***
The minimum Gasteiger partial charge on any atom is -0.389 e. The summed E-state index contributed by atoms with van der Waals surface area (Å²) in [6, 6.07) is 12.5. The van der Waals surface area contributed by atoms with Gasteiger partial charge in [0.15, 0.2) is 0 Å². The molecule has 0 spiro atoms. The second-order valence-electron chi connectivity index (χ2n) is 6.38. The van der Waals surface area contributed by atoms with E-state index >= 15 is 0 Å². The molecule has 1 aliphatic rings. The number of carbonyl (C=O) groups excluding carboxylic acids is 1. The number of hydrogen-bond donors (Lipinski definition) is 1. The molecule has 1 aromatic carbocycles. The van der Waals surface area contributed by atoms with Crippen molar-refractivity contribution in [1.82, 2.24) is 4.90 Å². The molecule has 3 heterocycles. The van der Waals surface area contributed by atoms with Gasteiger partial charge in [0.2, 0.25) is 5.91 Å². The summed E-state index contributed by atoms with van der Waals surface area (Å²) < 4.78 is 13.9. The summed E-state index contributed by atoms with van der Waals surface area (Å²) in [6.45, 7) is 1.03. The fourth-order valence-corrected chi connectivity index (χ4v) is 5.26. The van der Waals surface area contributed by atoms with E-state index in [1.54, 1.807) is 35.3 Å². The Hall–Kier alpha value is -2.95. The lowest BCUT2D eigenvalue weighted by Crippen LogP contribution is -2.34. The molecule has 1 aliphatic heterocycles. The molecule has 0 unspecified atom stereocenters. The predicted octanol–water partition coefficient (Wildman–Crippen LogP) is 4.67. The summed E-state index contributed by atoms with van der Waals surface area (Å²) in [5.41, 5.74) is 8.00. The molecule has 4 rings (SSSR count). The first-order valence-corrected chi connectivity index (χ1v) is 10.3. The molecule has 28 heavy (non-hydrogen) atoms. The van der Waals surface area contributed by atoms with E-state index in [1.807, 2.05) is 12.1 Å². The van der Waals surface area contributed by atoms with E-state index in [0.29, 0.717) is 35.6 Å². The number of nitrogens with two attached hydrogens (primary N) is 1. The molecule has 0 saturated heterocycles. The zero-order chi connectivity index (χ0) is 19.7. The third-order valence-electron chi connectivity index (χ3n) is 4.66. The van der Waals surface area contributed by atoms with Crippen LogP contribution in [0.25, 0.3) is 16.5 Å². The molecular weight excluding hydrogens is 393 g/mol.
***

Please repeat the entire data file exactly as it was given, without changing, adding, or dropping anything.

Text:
The minimum Gasteiger partial charge on any atom is -0.389 e. The summed E-state index contributed by atoms with van der Waals surface area (Å²) in [6, 6.07) is 12.5. The van der Waals surface area contributed by atoms with Gasteiger partial charge in [0.15, 0.2) is 0 Å². The molecule has 0 spiro atoms. The second-order valence-electron chi connectivity index (χ2n) is 6.38. The van der Waals surface area contributed by atoms with E-state index >= 15 is 0 Å². The molecule has 1 aliphatic rings. The number of carbonyl (C=O) groups excluding carboxylic acids is 1. The number of hydrogen-bond donors (Lipinski definition) is 1. The molecule has 1 aromatic carbocycles. The van der Waals surface area contributed by atoms with Crippen molar-refractivity contribution in [1.82, 2.24) is 4.90 Å². The molecule has 3 heterocycles. The van der Waals surface area contributed by atoms with Gasteiger partial charge in [0.2, 0.25) is 5.91 Å². The summed E-state index contributed by atoms with van der Waals surface area (Å²) < 4.78 is 13.9. The summed E-state index contributed by atoms with van der Waals surface area (Å²) in [6.45, 7) is 1.03. The fourth-order valence-corrected chi connectivity index (χ4v) is 5.26. The van der Waals surface area contributed by atoms with E-state index in [1.54, 1.807) is 35.3 Å². The Hall–Kier alpha value is -2.95. The lowest BCUT2D eigenvalue weighted by Crippen LogP contribution is -2.34. The molecule has 1 aliphatic heterocycles. The molecule has 0 unspecified atom stereocenters. The predicted octanol–water partition coefficient (Wildman–Crippen LogP) is 4.67. The summed E-state index contributed by atoms with van der Waals surface area (Å²) in [5.41, 5.74) is 8.00. The molecule has 4 rings (SSSR count). The first-order valence-corrected chi connectivity index (χ1v) is 10.3. The molecule has 28 heavy (non-hydrogen) atoms. The van der Waals surface area contributed by atoms with E-state index in [1.807, 2.05) is 12.1 Å². The van der Waals surface area contributed by atoms with E-state index in [0.29, 0.717) is 35.6 Å². The number of nitrogens with two attached hydrogens (primary N) is 1. The molecule has 0 saturated heterocycles. The zero-order chi connectivity index (χ0) is 19.7. The third-order valence-electron chi connectivity index (χ3n) is 4.66. The van der Waals surface area contributed by atoms with Crippen LogP contribution in [0.25, 0.3) is 16.5 Å². The molecular weight excluding hydrogens is 393 g/mol.